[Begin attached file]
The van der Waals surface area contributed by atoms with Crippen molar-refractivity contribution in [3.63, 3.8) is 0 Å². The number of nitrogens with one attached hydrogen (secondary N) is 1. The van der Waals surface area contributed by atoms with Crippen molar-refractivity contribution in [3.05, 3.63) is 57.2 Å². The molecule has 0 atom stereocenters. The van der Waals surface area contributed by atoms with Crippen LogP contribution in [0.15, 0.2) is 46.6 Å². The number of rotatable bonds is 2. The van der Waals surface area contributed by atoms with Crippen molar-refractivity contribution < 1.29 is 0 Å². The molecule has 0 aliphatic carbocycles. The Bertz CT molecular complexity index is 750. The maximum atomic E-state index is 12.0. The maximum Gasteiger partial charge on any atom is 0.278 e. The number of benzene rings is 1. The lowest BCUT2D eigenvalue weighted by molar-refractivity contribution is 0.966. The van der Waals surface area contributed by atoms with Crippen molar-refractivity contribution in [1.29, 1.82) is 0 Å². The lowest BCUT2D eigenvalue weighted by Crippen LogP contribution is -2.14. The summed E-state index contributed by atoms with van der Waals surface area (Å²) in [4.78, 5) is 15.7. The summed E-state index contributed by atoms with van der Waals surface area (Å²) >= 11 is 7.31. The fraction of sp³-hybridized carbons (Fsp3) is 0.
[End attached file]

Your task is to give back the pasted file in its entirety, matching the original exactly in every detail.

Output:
The van der Waals surface area contributed by atoms with Crippen molar-refractivity contribution in [3.63, 3.8) is 0 Å². The number of nitrogens with one attached hydrogen (secondary N) is 1. The van der Waals surface area contributed by atoms with Crippen molar-refractivity contribution in [3.05, 3.63) is 57.2 Å². The molecule has 0 atom stereocenters. The van der Waals surface area contributed by atoms with Crippen LogP contribution in [0.15, 0.2) is 46.6 Å². The number of rotatable bonds is 2. The van der Waals surface area contributed by atoms with Crippen molar-refractivity contribution < 1.29 is 0 Å². The molecule has 0 aliphatic carbocycles. The Bertz CT molecular complexity index is 750. The maximum atomic E-state index is 12.0. The maximum Gasteiger partial charge on any atom is 0.278 e. The number of benzene rings is 1. The lowest BCUT2D eigenvalue weighted by molar-refractivity contribution is 0.966. The van der Waals surface area contributed by atoms with Crippen molar-refractivity contribution in [1.29, 1.82) is 0 Å². The lowest BCUT2D eigenvalue weighted by Crippen LogP contribution is -2.14. The summed E-state index contributed by atoms with van der Waals surface area (Å²) in [4.78, 5) is 15.7. The summed E-state index contributed by atoms with van der Waals surface area (Å²) >= 11 is 7.31. The fraction of sp³-hybridized carbons (Fsp3) is 0.